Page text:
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man of year for Canadiens; Looking back on 2013, defenceman is a key
chapter in lockout-shortened season and the current campaign
21.12.2013. Stubbs, Dave. The Gazette
Itext-messaged best wishes to Andrei Markov last Dec. 20, the locked-out Canadiens defenceman celebrating his 34th birthday in Cherepovets, Russia.
He replied with a few syllables of thanks - this was Andrei Markov, after all - then he played 21:01 that night for Vityaz Chekhov in a 1-0 losing effort against Severstal Cherepovets in a Kontinental Hockey League game.
(The match was played for a crowd of 2,800 - roughly the number of media who cover a Canadiens practice.) I wished Markov well once more Friday as he turned 35 and again, this time from Nashville, came thanks in reply.
The NHL lockout seems forever ago when you cover hockey for a living. If fans and businesses missed the game terribly while it was away - a half-season sacrificed for who knows what reason - I found myself probably busier than ever during the work stoppage.
With no game-day routine during the league's September-through-January shutdown, I spent many hours interviewing/chasing players in Brossard, Candiac and by phone throughout the U.S. and Europe.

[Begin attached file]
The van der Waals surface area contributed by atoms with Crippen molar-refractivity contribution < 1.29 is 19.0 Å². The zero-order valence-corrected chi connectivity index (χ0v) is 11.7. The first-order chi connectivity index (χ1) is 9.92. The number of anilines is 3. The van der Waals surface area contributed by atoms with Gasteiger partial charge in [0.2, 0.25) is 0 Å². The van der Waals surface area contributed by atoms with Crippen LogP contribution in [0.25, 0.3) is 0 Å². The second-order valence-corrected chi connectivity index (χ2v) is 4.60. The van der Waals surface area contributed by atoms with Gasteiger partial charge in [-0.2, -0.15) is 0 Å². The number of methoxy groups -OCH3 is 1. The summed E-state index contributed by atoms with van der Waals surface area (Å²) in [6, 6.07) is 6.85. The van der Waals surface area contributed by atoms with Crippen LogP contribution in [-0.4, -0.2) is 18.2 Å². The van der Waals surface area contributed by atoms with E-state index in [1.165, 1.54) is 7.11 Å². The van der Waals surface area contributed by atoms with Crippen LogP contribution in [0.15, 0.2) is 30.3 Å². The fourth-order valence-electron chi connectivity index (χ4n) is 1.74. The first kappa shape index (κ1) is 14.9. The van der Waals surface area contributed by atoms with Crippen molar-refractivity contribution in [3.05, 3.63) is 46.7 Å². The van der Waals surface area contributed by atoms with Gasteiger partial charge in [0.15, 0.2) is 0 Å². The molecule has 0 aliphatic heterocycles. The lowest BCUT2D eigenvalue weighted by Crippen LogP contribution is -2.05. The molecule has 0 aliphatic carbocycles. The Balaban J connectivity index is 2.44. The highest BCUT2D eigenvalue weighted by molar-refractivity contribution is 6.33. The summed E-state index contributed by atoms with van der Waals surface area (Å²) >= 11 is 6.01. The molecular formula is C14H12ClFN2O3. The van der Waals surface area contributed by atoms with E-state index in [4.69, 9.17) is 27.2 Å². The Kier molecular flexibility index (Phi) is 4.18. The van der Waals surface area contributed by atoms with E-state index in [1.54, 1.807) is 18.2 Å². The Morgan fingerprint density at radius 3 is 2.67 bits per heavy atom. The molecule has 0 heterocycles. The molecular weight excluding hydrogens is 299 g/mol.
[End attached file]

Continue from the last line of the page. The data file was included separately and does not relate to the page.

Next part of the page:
Markov was in Music City on Friday, a long way from the Russian steeltown where he was lacing his skates a year ago to the day. On Thursday, he had played 26:27 in the Canadiens' 5-1 loss to St. Louis.
Upon reflection in the final days of 2013, it occurs to me that Markov is the most prominent thread running through much of this writer's past 12 months.
From our conversations while he was playing 21 games in the KHL, to his reporting in robust health to training camp in mid-January, to our talks in Montreal and his large media sessions that I've watched from the fringes of the scrums, Markov has been and continues to be a key chapter in this year's Canadiens story.
The native of Voskresensk, Russia had played just one season-opener for the Habs in the past three seasons, having undergone two right-knee reconstructions; heading into lockout-abbreviated 2012-13, he had skated in only 73 of his NHL club's 272 games since
It was early in training camp on Jan. 18, on the eve of the Canadiens' season opener against the Toronto Maple Leafs, when I corralled Markov on his way from the dressing room to the Bell Centre parking garage.
"You can't be completely healthy, you know," he joked about mention of his nauseatingly good fitness. "I'm getting old!" So old that Markov, who has now played every one of the Canadiens' last 90 games, was the NHL's ninth-busiest defenceman through games of Thursday, averaging 25:33 per game. P.K. Subban, Markov's usual blue-line partner, was ranked 15th, 30 seconds back.
Markov's vision of the game is unparalleled, his feeds finding teammates through passing lanes that seemingly don't exist. If time has taken half a step from him, he makes up for it with an experience that rarely finds him out of position, an important quality when Subban goes on a rush.
It's been a treat watching Markov and a challenge, at times, decoding his insights into the game, the veteran one of the memorable athletes I've covered during the past year.